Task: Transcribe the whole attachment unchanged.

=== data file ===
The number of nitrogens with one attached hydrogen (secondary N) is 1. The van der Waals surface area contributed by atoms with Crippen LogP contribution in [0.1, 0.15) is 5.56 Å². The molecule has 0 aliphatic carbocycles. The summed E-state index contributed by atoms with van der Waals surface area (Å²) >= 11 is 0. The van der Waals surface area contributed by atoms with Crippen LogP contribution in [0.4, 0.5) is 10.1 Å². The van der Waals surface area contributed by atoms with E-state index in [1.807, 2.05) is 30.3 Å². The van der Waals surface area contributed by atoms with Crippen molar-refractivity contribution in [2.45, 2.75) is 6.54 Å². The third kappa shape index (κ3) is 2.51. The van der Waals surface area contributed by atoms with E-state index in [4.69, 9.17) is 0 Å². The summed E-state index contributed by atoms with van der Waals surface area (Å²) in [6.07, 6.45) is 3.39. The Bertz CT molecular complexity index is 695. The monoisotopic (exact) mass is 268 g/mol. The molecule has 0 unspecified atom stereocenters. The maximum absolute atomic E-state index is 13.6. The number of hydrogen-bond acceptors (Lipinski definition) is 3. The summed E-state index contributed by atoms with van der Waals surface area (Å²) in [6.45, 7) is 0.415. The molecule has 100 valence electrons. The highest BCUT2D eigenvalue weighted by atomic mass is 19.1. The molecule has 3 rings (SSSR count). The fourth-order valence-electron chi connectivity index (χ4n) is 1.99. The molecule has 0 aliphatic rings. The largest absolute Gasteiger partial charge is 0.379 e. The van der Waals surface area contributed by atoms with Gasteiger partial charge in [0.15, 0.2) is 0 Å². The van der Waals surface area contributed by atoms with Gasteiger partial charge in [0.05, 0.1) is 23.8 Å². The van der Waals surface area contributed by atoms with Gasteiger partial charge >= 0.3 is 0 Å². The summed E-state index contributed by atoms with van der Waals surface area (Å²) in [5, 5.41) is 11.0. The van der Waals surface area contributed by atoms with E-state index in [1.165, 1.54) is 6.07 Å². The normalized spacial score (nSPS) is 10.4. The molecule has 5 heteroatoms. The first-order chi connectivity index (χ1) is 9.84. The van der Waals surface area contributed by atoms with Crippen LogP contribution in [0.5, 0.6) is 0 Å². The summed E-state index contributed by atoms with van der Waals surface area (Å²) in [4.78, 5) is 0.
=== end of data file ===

The number of nitrogens with one attached hydrogen (secondary N) is 1. The van der Waals surface area contributed by atoms with Crippen LogP contribution in [0.1, 0.15) is 5.56 Å². The molecule has 0 aliphatic carbocycles. The summed E-state index contributed by atoms with van der Waals surface area (Å²) >= 11 is 0. The van der Waals surface area contributed by atoms with Crippen LogP contribution in [0.4, 0.5) is 10.1 Å². The van der Waals surface area contributed by atoms with E-state index in [1.807, 2.05) is 30.3 Å². The van der Waals surface area contributed by atoms with Crippen molar-refractivity contribution in [2.45, 2.75) is 6.54 Å². The third kappa shape index (κ3) is 2.51. The van der Waals surface area contributed by atoms with E-state index in [4.69, 9.17) is 0 Å². The summed E-state index contributed by atoms with van der Waals surface area (Å²) in [6.07, 6.45) is 3.39. The Bertz CT molecular complexity index is 695. The monoisotopic (exact) mass is 268 g/mol. The molecule has 0 unspecified atom stereocenters. The maximum absolute atomic E-state index is 13.6. The number of hydrogen-bond acceptors (Lipinski definition) is 3. The summed E-state index contributed by atoms with van der Waals surface area (Å²) in [6.45, 7) is 0.415. The molecule has 100 valence electrons. The highest BCUT2D eigenvalue weighted by atomic mass is 19.1. The molecule has 3 rings (SSSR count). The fourth-order valence-electron chi connectivity index (χ4n) is 1.99. The molecule has 0 aliphatic rings. The largest absolute Gasteiger partial charge is 0.379 e. The van der Waals surface area contributed by atoms with Gasteiger partial charge in [0.15, 0.2) is 0 Å². The van der Waals surface area contributed by atoms with Gasteiger partial charge in [0.05, 0.1) is 23.8 Å². The van der Waals surface area contributed by atoms with Gasteiger partial charge >= 0.3 is 0 Å². The summed E-state index contributed by atoms with van der Waals surface area (Å²) in [5, 5.41) is 11.0. The van der Waals surface area contributed by atoms with E-state index in [1.165, 1.54) is 6.07 Å². The normalized spacial score (nSPS) is 10.4. The molecule has 5 heteroatoms. The first-order chi connectivity index (χ1) is 9.84. The van der Waals surface area contributed by atoms with Crippen LogP contribution in [0.5, 0.6) is 0 Å². The summed E-state index contributed by atoms with van der Waals surface area (Å²) in [4.78, 5) is 0.